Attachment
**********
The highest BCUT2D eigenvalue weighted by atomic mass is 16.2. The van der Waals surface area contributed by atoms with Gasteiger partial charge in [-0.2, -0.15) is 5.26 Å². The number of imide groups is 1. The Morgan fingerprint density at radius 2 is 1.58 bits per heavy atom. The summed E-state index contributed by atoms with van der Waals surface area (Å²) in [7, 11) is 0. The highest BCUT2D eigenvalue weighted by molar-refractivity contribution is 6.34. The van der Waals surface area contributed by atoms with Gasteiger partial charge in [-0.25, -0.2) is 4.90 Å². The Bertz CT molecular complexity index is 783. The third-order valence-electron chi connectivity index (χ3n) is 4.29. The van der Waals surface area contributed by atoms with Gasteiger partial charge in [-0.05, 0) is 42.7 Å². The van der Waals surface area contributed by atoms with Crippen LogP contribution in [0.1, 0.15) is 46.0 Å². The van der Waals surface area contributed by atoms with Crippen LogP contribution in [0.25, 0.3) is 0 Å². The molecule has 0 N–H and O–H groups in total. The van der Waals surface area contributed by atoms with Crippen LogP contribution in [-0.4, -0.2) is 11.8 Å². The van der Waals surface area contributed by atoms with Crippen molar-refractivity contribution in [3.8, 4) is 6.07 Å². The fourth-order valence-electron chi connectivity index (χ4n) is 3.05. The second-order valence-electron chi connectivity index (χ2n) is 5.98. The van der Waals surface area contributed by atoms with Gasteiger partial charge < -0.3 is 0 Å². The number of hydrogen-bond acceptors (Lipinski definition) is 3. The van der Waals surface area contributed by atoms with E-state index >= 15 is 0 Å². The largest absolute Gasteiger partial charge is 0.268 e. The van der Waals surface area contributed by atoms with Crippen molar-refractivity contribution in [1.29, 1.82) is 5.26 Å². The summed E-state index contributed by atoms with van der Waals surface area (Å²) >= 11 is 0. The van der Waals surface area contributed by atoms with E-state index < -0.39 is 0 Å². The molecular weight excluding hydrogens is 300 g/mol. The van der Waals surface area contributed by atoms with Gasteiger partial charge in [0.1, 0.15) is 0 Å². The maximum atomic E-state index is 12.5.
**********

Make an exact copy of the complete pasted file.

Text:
The highest BCUT2D eigenvalue weighted by atomic mass is 16.2. The van der Waals surface area contributed by atoms with Gasteiger partial charge in [-0.2, -0.15) is 5.26 Å². The number of imide groups is 1. The Morgan fingerprint density at radius 2 is 1.58 bits per heavy atom. The summed E-state index contributed by atoms with van der Waals surface area (Å²) in [7, 11) is 0. The highest BCUT2D eigenvalue weighted by molar-refractivity contribution is 6.34. The van der Waals surface area contributed by atoms with Gasteiger partial charge in [-0.25, -0.2) is 4.90 Å². The Bertz CT molecular complexity index is 783. The third-order valence-electron chi connectivity index (χ3n) is 4.29. The van der Waals surface area contributed by atoms with Gasteiger partial charge in [-0.05, 0) is 42.7 Å². The van der Waals surface area contributed by atoms with Crippen LogP contribution in [0.1, 0.15) is 46.0 Å². The van der Waals surface area contributed by atoms with Crippen LogP contribution in [0.25, 0.3) is 0 Å². The molecule has 0 N–H and O–H groups in total. The van der Waals surface area contributed by atoms with Crippen LogP contribution in [-0.4, -0.2) is 11.8 Å². The van der Waals surface area contributed by atoms with Crippen molar-refractivity contribution in [3.8, 4) is 6.07 Å². The fourth-order valence-electron chi connectivity index (χ4n) is 3.05. The second-order valence-electron chi connectivity index (χ2n) is 5.98. The van der Waals surface area contributed by atoms with Gasteiger partial charge < -0.3 is 0 Å². The number of hydrogen-bond acceptors (Lipinski definition) is 3. The van der Waals surface area contributed by atoms with E-state index >= 15 is 0 Å². The largest absolute Gasteiger partial charge is 0.268 e. The van der Waals surface area contributed by atoms with Crippen molar-refractivity contribution in [1.29, 1.82) is 5.26 Å². The summed E-state index contributed by atoms with van der Waals surface area (Å²) >= 11 is 0. The van der Waals surface area contributed by atoms with E-state index < -0.39 is 0 Å². The molecular weight excluding hydrogens is 300 g/mol. The van der Waals surface area contributed by atoms with Gasteiger partial charge in [0.1, 0.15) is 0 Å². The maximum atomic E-state index is 12.5.